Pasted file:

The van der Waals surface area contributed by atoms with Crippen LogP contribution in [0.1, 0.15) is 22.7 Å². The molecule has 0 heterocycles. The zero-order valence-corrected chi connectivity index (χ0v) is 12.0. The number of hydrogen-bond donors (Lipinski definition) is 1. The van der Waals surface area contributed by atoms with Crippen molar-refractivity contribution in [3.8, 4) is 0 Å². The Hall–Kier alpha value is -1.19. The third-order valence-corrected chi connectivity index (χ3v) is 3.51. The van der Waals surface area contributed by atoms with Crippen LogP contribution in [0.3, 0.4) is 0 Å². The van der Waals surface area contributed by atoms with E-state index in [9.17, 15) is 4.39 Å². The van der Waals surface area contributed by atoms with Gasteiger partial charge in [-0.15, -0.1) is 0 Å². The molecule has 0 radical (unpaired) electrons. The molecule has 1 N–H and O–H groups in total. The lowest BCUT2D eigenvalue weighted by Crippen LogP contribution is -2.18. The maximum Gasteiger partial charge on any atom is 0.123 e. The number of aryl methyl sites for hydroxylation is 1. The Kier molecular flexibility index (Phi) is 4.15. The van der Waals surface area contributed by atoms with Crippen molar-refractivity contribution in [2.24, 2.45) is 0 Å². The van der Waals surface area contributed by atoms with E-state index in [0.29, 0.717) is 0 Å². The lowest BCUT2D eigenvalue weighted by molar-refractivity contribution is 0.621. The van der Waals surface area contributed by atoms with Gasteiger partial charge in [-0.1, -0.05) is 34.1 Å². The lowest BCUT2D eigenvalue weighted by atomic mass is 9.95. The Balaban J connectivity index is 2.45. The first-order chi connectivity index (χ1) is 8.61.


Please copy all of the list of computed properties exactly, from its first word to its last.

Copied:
The van der Waals surface area contributed by atoms with Crippen LogP contribution in [0.1, 0.15) is 22.7 Å². The molecule has 0 heterocycles. The zero-order valence-corrected chi connectivity index (χ0v) is 12.0. The number of hydrogen-bond donors (Lipinski definition) is 1. The van der Waals surface area contributed by atoms with Crippen molar-refractivity contribution in [3.8, 4) is 0 Å². The Hall–Kier alpha value is -1.19. The third-order valence-corrected chi connectivity index (χ3v) is 3.51. The van der Waals surface area contributed by atoms with Crippen LogP contribution in [0.3, 0.4) is 0 Å². The van der Waals surface area contributed by atoms with E-state index in [9.17, 15) is 4.39 Å². The van der Waals surface area contributed by atoms with Gasteiger partial charge in [-0.15, -0.1) is 0 Å². The molecule has 0 radical (unpaired) electrons. The molecule has 1 N–H and O–H groups in total. The lowest BCUT2D eigenvalue weighted by Crippen LogP contribution is -2.18. The maximum Gasteiger partial charge on any atom is 0.123 e. The number of aryl methyl sites for hydroxylation is 1. The Kier molecular flexibility index (Phi) is 4.15. The van der Waals surface area contributed by atoms with Crippen molar-refractivity contribution in [2.24, 2.45) is 0 Å². The van der Waals surface area contributed by atoms with E-state index in [0.29, 0.717) is 0 Å². The lowest BCUT2D eigenvalue weighted by molar-refractivity contribution is 0.621. The van der Waals surface area contributed by atoms with Gasteiger partial charge in [-0.1, -0.05) is 34.1 Å². The lowest BCUT2D eigenvalue weighted by atomic mass is 9.95. The Balaban J connectivity index is 2.45. The first-order chi connectivity index (χ1) is 8.61.